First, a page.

|Launch of Awareness program for architecture students on the use of légal and certified timber Speech by President Jacques Chirac, Cité de l’Architecture, Paris, Tuesday, September 28, 2010Download President Chirac speech (pdf)|
Dear Minister, Frederic Mitterrand,
Dear President, François de Mazières,
Dear Jean Nouvel,
Ladies and Gentlemen,
My Dear Friends,
My foundation has made deforestation and desertification its priorities because they are both vital issues in both geopolitics and development.
They are issues that touch upon the environment and climate change, loss of biodiversity, food security, population displacement, and the disappearance of cultures and languages.
Nearly 200 000 hectares of tropical forests vanish every week. Biodiversity and natural resources have never been so threatened, as are the millions of individuals who depend on the forests for their daily survival.
This summer, the heat waves and floods in Pakistan as well as the drought in Niger and the ensuing food crisis forcefully reminded us once more of the devastating consequences of improper land management.
Businesses, NGOs, and ordinary citizens are already hard at work in the field fighting deforestation.
In Copenhagen, political leaders that agreed our forests need to be saved. Next November in Cancun, they must go further. Governments must reach an agreement in order to rise to the post-Kyoto challenge.
Solutions are at hand; but they necessitate strong State commitments. They also need for producers and consumers of wood to work even more closely. As President of the Fondation, I wanted to participate in the struggle by committing my foundation to promoting sustainable forest stewardship, one that fulfills the requirements of FSC certification. The Fondation Chirac is currently involved in projects in the Republic of Congo, Cameroon, and in Togo in particular. All these projects focus specifically on social aspects:
– Thus, the Centre of Social Excellence in Yaoundé, trains African experts to
accompany logging companies;
– A community radio, Biso na Biso, associated with the Congolaise Industrielle du Bois, allows local populations to participate in the management of concessions;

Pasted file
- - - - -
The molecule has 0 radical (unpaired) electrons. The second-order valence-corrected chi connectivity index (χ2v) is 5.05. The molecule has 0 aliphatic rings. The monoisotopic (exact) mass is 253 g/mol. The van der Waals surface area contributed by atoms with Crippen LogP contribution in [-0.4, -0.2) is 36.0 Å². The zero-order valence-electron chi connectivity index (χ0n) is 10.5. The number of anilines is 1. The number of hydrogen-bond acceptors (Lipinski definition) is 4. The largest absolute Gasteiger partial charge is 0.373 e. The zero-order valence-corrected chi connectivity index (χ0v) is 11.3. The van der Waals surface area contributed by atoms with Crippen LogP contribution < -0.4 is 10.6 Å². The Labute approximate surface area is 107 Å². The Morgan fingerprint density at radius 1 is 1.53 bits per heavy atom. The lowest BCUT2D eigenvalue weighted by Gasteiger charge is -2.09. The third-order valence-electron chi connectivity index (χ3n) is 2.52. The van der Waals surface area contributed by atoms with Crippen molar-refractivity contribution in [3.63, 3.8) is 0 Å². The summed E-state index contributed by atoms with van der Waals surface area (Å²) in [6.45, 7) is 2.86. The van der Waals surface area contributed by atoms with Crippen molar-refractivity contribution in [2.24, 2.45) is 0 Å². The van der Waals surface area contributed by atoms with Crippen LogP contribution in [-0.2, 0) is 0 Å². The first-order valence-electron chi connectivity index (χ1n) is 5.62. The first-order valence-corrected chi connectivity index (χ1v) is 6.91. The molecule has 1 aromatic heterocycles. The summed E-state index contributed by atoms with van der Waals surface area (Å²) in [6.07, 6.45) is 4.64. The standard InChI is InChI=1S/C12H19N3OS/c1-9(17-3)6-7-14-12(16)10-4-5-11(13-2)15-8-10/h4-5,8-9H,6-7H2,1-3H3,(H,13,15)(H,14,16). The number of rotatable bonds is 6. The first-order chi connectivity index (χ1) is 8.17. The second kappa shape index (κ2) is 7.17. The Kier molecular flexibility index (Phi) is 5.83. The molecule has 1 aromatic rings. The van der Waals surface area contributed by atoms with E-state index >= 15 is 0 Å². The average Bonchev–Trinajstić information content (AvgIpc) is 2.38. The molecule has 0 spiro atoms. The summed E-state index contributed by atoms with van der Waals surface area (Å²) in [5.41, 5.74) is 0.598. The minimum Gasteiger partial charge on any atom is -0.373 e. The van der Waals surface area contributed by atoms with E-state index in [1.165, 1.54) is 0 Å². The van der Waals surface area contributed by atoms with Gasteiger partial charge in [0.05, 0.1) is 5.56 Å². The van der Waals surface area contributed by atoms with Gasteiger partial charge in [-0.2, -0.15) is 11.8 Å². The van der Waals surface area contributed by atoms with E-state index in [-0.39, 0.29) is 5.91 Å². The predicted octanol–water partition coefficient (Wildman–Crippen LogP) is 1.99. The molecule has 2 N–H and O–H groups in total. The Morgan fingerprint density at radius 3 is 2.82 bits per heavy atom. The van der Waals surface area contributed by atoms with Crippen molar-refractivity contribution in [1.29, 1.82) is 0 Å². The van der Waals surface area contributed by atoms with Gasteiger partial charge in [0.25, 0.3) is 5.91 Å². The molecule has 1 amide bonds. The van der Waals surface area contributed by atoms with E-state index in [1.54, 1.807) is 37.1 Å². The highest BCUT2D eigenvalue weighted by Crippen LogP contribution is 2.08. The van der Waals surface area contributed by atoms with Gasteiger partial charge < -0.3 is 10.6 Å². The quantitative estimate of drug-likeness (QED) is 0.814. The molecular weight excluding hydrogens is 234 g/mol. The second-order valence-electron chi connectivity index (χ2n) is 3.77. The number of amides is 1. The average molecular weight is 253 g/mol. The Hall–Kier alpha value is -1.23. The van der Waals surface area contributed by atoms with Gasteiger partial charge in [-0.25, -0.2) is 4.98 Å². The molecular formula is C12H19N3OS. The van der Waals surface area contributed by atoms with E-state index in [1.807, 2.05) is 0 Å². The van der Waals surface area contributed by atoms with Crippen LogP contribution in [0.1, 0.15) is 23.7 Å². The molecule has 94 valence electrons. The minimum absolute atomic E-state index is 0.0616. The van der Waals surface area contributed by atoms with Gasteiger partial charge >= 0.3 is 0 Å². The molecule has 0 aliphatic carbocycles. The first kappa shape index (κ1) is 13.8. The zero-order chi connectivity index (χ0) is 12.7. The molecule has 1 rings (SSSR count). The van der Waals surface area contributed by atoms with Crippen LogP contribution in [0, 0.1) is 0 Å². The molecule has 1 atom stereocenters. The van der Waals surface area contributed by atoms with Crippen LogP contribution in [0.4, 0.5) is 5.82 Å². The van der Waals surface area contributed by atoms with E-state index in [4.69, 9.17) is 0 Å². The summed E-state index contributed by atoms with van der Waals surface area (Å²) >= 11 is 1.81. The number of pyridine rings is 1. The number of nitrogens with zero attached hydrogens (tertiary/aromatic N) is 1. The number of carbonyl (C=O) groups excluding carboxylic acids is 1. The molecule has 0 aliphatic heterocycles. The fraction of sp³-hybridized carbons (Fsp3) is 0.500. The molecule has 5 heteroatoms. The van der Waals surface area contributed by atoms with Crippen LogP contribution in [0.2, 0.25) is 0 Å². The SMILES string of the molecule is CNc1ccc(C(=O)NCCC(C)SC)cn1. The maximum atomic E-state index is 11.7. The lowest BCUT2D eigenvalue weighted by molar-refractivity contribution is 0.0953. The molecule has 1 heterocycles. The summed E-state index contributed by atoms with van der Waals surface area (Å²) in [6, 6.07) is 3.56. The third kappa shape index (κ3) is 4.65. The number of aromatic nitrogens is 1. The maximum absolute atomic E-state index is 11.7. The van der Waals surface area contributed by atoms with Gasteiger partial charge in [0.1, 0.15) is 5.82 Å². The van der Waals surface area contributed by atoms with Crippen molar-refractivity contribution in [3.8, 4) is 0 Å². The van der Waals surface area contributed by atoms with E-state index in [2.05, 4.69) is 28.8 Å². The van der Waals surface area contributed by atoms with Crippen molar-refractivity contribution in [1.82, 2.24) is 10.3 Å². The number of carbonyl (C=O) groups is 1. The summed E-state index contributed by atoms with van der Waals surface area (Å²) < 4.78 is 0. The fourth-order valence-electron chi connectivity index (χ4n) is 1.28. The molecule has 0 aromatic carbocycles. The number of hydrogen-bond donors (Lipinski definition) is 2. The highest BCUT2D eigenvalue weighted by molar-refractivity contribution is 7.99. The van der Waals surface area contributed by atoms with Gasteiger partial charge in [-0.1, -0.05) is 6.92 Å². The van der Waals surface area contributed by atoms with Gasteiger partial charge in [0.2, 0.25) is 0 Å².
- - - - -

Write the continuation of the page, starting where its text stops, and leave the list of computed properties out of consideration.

– Finally, the strengthening of land tenure rights, in partnership with French no Overall, the African continent currently boasts nearly 4.4 million hectares of FSC-certified forests. This figure was a mere 40,000 hectares five years ago.
I would like to salute the ongoing efforts by producer-countries. However, these results are not sufficient. Today, only 7% of the world’s industrial wood is certified. The World Bank estimates that 20% of tropical forest loss is a result of excessive logging. The world’s largest importer of wood is the European Union, particularly France, and both have their own share of responsibility.
In this context, the forthcoming enforcement of EU regulations prohibiting illegal timber from entering the Union’s territory constitutes a crucial step. Companies and timber producing countries however need much more active support. Consumers need to be better informed of their efforts. This is why we are meeting here today.
Allow me to take this opportunity to thank the President of the Cité de l’Architecture, François de Mazières, for his excellent welcome.
Awareness programs in Architecture Schools aim to involve architects, in their role as purchasing advisors, in the development of legal and certified timber use. The Ministry of Culture and Communication and the French Fund for Global Environment have enthusiastically agreed to partner with the Fondation. With their help, we are building this first step together.
Thank you, Mr. Minister, my dear Frédéric Mitterrand, for your personal involvement and your support. Allow me also to thank Anne-José Arlot and Jean Gautier.
Architects launch all building projects and can therefore recommend the use of certified wood. They are the relays for logging companies’ efforts and good practices. As tomorrow’s architects, the students of the 20 National Schools of Architecture must realize the importance of their role in encouraging responsible forest management. I want to warmly welcome Ms. Emmanuelle Grundmann, specialist of the rainforest.
Throughout the month of October, she will travel to each school to inform students about these issues through a series of conferences.
With her, our future architects will discover the availability and role of each species. They will learn about the daily lives of these forests’ populations and the importance of preserving the diversity of these territories’ fauna and flora.
Let us hope that with them and under the aegis of Jean Nouvel, the acclaimed sponsor of this project, a virtuous circle will commence, capable of transforming construction into a active protector of forests.